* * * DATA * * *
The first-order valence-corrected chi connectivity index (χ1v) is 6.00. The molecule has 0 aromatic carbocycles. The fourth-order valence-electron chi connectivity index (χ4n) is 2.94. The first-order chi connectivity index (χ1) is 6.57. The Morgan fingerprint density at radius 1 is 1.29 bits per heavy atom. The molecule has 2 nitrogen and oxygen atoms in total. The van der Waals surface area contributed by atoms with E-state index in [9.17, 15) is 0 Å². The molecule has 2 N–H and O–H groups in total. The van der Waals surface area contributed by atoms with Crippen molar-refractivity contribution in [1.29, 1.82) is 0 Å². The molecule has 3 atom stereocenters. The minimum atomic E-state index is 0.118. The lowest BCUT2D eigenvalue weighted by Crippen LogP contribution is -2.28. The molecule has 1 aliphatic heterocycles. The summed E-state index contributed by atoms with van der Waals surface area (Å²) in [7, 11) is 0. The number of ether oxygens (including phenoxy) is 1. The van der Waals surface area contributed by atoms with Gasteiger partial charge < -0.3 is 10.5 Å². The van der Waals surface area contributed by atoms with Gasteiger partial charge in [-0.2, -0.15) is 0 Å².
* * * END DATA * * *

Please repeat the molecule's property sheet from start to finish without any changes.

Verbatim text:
The first-order valence-corrected chi connectivity index (χ1v) is 6.00. The molecule has 0 aromatic carbocycles. The fourth-order valence-electron chi connectivity index (χ4n) is 2.94. The first-order chi connectivity index (χ1) is 6.57. The Morgan fingerprint density at radius 1 is 1.29 bits per heavy atom. The molecule has 2 nitrogen and oxygen atoms in total. The van der Waals surface area contributed by atoms with E-state index in [9.17, 15) is 0 Å². The molecule has 2 N–H and O–H groups in total. The van der Waals surface area contributed by atoms with Crippen molar-refractivity contribution in [1.29, 1.82) is 0 Å². The molecule has 3 atom stereocenters. The minimum atomic E-state index is 0.118. The lowest BCUT2D eigenvalue weighted by Crippen LogP contribution is -2.28. The molecule has 1 aliphatic heterocycles. The summed E-state index contributed by atoms with van der Waals surface area (Å²) in [7, 11) is 0. The number of ether oxygens (including phenoxy) is 1. The van der Waals surface area contributed by atoms with Gasteiger partial charge < -0.3 is 10.5 Å². The van der Waals surface area contributed by atoms with Gasteiger partial charge in [-0.2, -0.15) is 0 Å².